Date sent: Fri, 23 May 1997 09:36:42 -0400 (EDT)
From: Benny J Peiser <B.J.PEISER@livjm.ac.uk>
Subject: NEW SCIENTIST, 24 May 1997
WHO IS SHOOTING AT US? LOOKING FOR THE SMOKING CANNON
Everyone in danger of being targeted by terrorists needs to know
i) who the potential culprits are, ii) when they might strike,
iii) which weapons they might use, and iv) where they are based.
Once this vital information is obtained, effective measures can
then be worked out and implemented in order to save lifes.
Exactly the same holds true for the cosmic culprits which - in
the distant (and not so distant) past - have repeatedly devastated
our habitat and terrorised its inhabitants. Currently, most cosmic
crime watchers are looking out for approaching bullets targeted at
us; but where is the smoking cannon which is firing these deadly
missiles at us?
New research suggest that (just like in billiard) stars smashing
into the Oort Cloud might kick start some comets out of their
orbits and right into the inner Solar System. I have attached the
latest research findings regarding these questions below. I have
also asked Robert Matthwes, science correspondent of the Sunday
Telegraph, to comment briefly about these findings since he has
done some research on this subject in the past.
Benny J Peiser
from: NEW SCIENTIST, 24 May 1997, p. 17
DOOM STAR MAY BE HEADING OUR WAY
by Hazel Muir
A star in the constellation Ophiuchus may be on collision course
with the Oort Cloud, the region on the outskirts of the Solar
System containing thousands of millions of comets. If it hits the
cloud, possibly in about a million years, the star will send comets
plummeting towards the Sun and so put Earth at risk.
The star is a red dwarf known as Gliese 710. It is more than
100 000 times as massive as the Earth and is moving towards us at
14 kilometres per second.
A team led by Robert Preston and Joan Garcia Sanchez of the Jet
Propulsion Laboratory in Pasadena, California, made the discovery
using data from the European Space Agency's Hipparcos satellite,
which can pinpoint stars with an accuracy of half a millionth of a
degree. By measuring how the positions of stars changed over time,
the team picked out around 1200 stars that moved sideways least. If
they are moving, they must be heading towards the Earth or away
The researchers then used data from ground-based telescopes to
measure the Doppler shifts in the stars' spectral lines, which show
how fast the star is moving towards or away from us. Along with
distance measurements for the stars, again from Hipparcos, this
told the astronomers whether the stars will one day pass our way.
At last week's Hipparcus symposium in Venice, the team announced
that eight stars look set to come within about 5 light years of the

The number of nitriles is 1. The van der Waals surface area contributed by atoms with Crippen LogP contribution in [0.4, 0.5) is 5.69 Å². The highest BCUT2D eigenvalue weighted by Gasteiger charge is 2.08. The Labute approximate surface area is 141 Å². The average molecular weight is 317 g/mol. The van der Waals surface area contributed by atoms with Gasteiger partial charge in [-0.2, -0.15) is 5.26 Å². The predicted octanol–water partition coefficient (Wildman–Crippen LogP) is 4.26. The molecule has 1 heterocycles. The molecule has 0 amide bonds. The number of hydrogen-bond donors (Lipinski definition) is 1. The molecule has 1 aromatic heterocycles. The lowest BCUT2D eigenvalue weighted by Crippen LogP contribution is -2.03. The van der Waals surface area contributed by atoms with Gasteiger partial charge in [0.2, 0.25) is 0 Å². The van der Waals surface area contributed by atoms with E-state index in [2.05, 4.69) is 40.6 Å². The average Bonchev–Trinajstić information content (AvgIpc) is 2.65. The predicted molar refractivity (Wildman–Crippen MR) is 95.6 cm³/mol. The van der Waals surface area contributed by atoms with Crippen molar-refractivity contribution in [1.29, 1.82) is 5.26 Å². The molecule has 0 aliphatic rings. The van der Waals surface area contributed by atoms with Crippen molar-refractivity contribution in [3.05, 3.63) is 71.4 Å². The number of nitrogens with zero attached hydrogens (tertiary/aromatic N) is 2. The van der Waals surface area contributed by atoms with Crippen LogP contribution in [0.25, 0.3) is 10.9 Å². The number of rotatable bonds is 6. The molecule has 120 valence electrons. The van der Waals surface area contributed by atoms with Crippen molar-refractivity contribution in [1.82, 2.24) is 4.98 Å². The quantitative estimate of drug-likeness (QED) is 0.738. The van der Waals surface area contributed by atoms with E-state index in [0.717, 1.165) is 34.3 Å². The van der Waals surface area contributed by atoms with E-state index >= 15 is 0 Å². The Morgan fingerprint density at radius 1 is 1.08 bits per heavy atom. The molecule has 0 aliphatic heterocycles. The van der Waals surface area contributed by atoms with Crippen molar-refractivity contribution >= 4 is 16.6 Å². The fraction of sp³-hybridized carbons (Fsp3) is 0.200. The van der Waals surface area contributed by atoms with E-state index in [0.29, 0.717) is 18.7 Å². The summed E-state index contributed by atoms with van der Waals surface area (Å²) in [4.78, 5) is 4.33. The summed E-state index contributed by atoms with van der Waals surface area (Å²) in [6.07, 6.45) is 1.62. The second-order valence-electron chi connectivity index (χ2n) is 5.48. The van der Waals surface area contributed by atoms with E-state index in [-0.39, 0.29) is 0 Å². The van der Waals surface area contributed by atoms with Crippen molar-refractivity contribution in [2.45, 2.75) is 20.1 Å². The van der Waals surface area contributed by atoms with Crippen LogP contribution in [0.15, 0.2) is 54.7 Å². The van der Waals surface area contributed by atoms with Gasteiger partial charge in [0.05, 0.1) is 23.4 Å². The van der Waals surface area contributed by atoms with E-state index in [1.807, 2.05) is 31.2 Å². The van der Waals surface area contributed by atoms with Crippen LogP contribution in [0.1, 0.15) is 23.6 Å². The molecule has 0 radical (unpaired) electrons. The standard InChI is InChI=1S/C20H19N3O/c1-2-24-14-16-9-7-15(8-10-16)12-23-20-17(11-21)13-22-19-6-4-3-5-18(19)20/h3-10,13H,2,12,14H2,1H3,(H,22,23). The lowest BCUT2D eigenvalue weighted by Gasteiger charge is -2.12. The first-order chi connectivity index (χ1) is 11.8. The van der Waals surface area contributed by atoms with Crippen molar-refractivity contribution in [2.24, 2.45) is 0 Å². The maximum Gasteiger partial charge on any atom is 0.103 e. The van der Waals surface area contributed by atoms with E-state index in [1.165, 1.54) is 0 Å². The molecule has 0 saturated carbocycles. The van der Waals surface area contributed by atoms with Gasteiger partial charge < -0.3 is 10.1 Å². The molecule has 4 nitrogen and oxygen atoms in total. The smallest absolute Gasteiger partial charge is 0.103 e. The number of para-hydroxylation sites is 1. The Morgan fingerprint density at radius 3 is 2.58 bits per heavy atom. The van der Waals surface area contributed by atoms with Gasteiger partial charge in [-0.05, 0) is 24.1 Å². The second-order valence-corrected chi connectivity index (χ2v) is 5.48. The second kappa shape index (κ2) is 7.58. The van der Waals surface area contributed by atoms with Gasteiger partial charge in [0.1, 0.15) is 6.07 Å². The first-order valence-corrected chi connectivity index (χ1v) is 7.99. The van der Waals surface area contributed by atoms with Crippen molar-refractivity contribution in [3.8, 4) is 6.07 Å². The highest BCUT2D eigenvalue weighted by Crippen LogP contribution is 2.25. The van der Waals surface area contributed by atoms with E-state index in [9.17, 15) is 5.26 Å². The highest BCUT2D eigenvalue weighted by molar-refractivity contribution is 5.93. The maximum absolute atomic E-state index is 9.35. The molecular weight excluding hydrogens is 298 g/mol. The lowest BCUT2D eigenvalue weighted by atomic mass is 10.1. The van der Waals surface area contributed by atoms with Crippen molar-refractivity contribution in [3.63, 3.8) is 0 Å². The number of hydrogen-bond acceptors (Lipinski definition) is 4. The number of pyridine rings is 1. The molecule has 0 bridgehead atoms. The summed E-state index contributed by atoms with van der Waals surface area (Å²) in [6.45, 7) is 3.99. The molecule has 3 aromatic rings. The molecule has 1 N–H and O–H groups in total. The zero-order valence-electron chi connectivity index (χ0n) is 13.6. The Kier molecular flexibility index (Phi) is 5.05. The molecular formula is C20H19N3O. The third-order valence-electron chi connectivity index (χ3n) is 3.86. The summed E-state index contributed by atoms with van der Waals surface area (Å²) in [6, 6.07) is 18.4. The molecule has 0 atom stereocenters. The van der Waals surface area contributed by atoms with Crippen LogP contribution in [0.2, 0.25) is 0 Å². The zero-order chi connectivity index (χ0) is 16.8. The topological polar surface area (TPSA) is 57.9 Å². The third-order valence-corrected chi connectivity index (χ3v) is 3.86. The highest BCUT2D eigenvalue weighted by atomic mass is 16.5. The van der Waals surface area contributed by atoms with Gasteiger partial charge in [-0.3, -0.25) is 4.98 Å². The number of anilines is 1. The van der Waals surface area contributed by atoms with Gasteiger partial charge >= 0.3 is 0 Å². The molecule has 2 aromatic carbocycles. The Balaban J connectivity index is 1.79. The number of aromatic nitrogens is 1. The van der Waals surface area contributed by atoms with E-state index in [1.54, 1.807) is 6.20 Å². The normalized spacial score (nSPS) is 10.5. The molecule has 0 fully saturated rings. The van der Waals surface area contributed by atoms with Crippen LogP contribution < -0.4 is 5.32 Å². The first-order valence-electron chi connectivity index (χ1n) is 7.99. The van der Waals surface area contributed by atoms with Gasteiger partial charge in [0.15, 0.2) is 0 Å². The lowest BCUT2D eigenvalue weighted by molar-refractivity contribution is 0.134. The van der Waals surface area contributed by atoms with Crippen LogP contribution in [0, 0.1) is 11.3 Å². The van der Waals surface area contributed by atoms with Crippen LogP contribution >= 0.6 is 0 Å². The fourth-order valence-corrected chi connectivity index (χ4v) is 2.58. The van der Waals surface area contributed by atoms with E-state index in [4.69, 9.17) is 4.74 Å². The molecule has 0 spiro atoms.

Sun within the next million years. In just 10,000 years, a red
dwarf called Barnard's Star in the constellation Ophiuchus will be
closer to the Solar System that the 4.3 light years that now
separates us from Proxima Centauri, our current nearest neighbour.
The stellar passers-by may spell trouble for the Earth, Preston
adds. Gravitational tugs from the eight stars will disturb the Oort
Cloud, which extends far beyond the outer planets. This could nudge
some comets out of their orbits and send them tumbling towards the
Sun, making a comet strike on Earth - possibly causing mass
extinctions - more likely.
Gliese 710, another Ophiuchus red dwarf currently 63 light years
away, could be most dangerous of all. This star seems to be on
course for a direct hit on the Oort Cloud. "If you believe that
data we have, it will strike the Oort Cloud in around a million
years," says Preston. "It would certainly throw lots of comets
One factor not taken into account, adds Preston, is the possibility
that stars in the study have a companion that is too faint to be
visible from Earth. In that case, the visible star's motion would
include a contribution from its orbital speed, and the predictions
about its destinantion will be wrong.
"As Preston says, one must be a little careful about these
results," warns Hal Weaver, an expert on comets at John Hopkins
University in Baltimore. But he admits they are intriguing. "They
may provide the 'smoking gun' that allows us to quantify this
process,", he says.
Preston is also studying stars heading away from Earth, having made
a close flyby long ago. He says it might one day be possible to
find a star that unleashed the comet that may have wiped out the
dinosaurs. "Fossils tell us of past disasters," he says. "We hope
to identify culprits among stars now hurrying away from the scene."
from: Robert Matthews
Thanks for the chance to comment on the new findings.
I guess the thing that surprises me about the story is that they
have focused in on an event that - if it occurs at all - will take
place ~ 1 million years from now.
Some years ago, I looked at the implications of the pre-Hipparcos
proper motion/doppler motion/parallax data for nearby stars on the
perturbation of the Oort Cloud (see QJRAS vol 35 p 1-9 1994). It
turns out that there are five stars that will all come within 1 pc
of the Solar System as "soon" as the next 44,000 years, with the
Alpha Cen A/B system being massive enough to affect the Oort Cloud.
Indeed, a simple back-of-the-envelope estimate based on the inverse
square law suggests the perturbations may have already begun.
That said, it would take ~ O(10^7) years for the perturbed comets
to wend their weary way into the inner Solar System, so perhaps a
really close approach by this (or some as-yet undiscovered) red
dwarf star will give the Oort Cloud a really good stir, and fire
stuff our way a lot sooner.
I think we can leave our hard hats on the peg for a bit longer yet,
Date sent: Fri, 23 May 1997 08:55:56 -0400 (EDT)
From: Benny J Peiser <B.J.PEISER@livjm.ac.uk>
Subject: Re: sgf-info
from Duncan Steel <firstname.lastname@example.org>
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CCCMENU CCC for 1997